# Brainteasers – Issue 48, 2022

## Changing a Penny

Given the diagram below, what is the minimum number of “moves” to get the obverse penny (in square 10) to the far left end of the row (square 1).  The pennies may NOT be lifted from the page, nor can they leave the bold-bounded area.  When counting each “move” a penny can move any distance possible (subject to those two constraints) in a single move.

## eSlicer

Can you cut the “E” into five shapes that will reassemble into a perfect square?  No flipping of the cut parts. The dimensions are shown for clarity.

Extra Credit – if you are allowed to flip the cut pieces, can you do it with just four pieces?

## Unfolding a Cube

Start with a regular cubic box – and slice along 7 contiguous edges to allow the box to unfold to a flat shape.  Discounting any shapes that are mirror images of each other, how many different shapes are possible?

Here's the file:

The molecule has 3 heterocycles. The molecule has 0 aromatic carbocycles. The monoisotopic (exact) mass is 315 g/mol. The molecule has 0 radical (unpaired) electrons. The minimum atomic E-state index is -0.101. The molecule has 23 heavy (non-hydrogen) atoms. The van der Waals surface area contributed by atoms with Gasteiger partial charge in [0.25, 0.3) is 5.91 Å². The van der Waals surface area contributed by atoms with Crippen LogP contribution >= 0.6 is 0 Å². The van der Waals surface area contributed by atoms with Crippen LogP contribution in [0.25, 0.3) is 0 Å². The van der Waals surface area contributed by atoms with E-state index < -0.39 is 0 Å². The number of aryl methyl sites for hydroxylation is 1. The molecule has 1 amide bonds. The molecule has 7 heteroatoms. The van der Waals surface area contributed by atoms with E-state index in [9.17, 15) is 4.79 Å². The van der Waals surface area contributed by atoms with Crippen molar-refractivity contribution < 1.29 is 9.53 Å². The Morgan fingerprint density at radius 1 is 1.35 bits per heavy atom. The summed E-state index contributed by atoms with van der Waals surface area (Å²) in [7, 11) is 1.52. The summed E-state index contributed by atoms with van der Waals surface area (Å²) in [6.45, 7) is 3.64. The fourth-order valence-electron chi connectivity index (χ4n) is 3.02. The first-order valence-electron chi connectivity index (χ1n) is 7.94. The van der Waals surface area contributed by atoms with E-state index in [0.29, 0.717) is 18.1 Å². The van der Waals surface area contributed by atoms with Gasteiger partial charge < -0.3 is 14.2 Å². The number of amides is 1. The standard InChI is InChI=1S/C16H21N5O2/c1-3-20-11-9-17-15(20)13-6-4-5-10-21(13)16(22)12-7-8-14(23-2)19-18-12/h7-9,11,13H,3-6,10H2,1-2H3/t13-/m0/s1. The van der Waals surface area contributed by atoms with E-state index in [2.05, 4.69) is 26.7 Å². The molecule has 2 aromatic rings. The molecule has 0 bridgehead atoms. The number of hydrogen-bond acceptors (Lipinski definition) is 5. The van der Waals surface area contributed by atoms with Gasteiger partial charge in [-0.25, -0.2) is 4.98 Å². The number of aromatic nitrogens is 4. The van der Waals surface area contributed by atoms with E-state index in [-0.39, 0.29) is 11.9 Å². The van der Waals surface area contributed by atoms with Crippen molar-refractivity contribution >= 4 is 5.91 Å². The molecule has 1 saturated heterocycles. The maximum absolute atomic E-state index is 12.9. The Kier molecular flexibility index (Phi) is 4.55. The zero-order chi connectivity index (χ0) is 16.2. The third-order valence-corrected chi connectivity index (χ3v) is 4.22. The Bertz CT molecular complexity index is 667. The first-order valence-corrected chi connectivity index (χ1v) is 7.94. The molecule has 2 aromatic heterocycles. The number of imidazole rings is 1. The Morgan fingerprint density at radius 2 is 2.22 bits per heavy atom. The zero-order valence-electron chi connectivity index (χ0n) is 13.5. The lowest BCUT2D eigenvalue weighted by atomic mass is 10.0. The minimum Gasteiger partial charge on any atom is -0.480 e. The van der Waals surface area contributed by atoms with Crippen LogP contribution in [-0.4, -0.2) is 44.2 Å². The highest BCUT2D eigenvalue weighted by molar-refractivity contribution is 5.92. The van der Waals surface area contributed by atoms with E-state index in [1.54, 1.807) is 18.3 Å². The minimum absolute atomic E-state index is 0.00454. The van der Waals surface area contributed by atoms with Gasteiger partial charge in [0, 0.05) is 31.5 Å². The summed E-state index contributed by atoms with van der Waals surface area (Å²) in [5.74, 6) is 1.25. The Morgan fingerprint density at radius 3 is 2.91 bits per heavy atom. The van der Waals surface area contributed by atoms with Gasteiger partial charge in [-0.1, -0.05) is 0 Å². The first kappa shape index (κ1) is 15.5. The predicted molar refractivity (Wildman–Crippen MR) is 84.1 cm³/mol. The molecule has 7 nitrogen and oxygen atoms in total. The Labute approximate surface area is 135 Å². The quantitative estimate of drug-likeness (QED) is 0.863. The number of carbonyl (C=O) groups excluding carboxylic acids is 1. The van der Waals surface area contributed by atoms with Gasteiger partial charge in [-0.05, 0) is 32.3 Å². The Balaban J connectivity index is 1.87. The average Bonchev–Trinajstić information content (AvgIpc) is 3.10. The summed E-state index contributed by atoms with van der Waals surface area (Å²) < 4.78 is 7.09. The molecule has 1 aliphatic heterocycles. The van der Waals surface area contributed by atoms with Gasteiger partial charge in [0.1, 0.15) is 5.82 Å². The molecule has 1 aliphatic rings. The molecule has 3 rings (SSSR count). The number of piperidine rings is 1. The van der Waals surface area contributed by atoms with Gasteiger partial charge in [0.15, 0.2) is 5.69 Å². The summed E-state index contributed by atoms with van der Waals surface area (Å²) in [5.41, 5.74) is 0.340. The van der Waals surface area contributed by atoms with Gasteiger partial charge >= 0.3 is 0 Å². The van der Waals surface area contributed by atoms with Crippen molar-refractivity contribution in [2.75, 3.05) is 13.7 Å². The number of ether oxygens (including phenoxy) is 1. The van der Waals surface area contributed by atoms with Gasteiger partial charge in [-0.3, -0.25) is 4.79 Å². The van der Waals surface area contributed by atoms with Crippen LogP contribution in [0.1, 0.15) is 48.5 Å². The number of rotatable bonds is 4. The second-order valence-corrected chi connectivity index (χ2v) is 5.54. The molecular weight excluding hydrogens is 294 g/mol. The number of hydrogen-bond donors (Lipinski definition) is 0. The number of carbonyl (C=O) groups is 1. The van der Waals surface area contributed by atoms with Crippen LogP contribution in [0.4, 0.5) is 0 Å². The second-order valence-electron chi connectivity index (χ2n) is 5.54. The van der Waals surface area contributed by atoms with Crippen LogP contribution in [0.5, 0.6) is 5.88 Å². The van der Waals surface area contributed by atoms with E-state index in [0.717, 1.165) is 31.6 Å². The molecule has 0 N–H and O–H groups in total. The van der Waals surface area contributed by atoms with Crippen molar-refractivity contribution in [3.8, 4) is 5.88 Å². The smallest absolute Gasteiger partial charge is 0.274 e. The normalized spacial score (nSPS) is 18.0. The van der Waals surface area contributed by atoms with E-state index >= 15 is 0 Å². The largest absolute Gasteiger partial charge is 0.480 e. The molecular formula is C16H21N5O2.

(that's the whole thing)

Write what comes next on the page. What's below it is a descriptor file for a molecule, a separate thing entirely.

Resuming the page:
For example – if you cut along the dashed lines shown in the following example and unfold – then a “T” shape will result.

All puzzles credited to: Henry Ernest Dudeney  (1857 – 1930)

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## Changing a Penny

Let’s number the pennies as shown in this updated diagram:

Here are the 20 moves (the first number is the penny – the second number: the number of the square where it ends-up):

• (2:1) (3:2) (4:3) (5:11) (6:4) (7:5) (8:12) (9:6) (1:13)
• (9:10) (8:9) (1:12)
• (7:13) (6:8) (5:7) (1:11)
• (4:12) (3:6) (2:5) (1:1)

## ESlicer

Five pieces, no flipping:

Extra Credit – Four pieces, with “D” flipped:

## Unfolding a Cube

A total of 11 shapes are possible (without the mirrored versions).  If you count the mirrored versions there are 20 total.  Shapes 1 and 5 are identical if mirrored.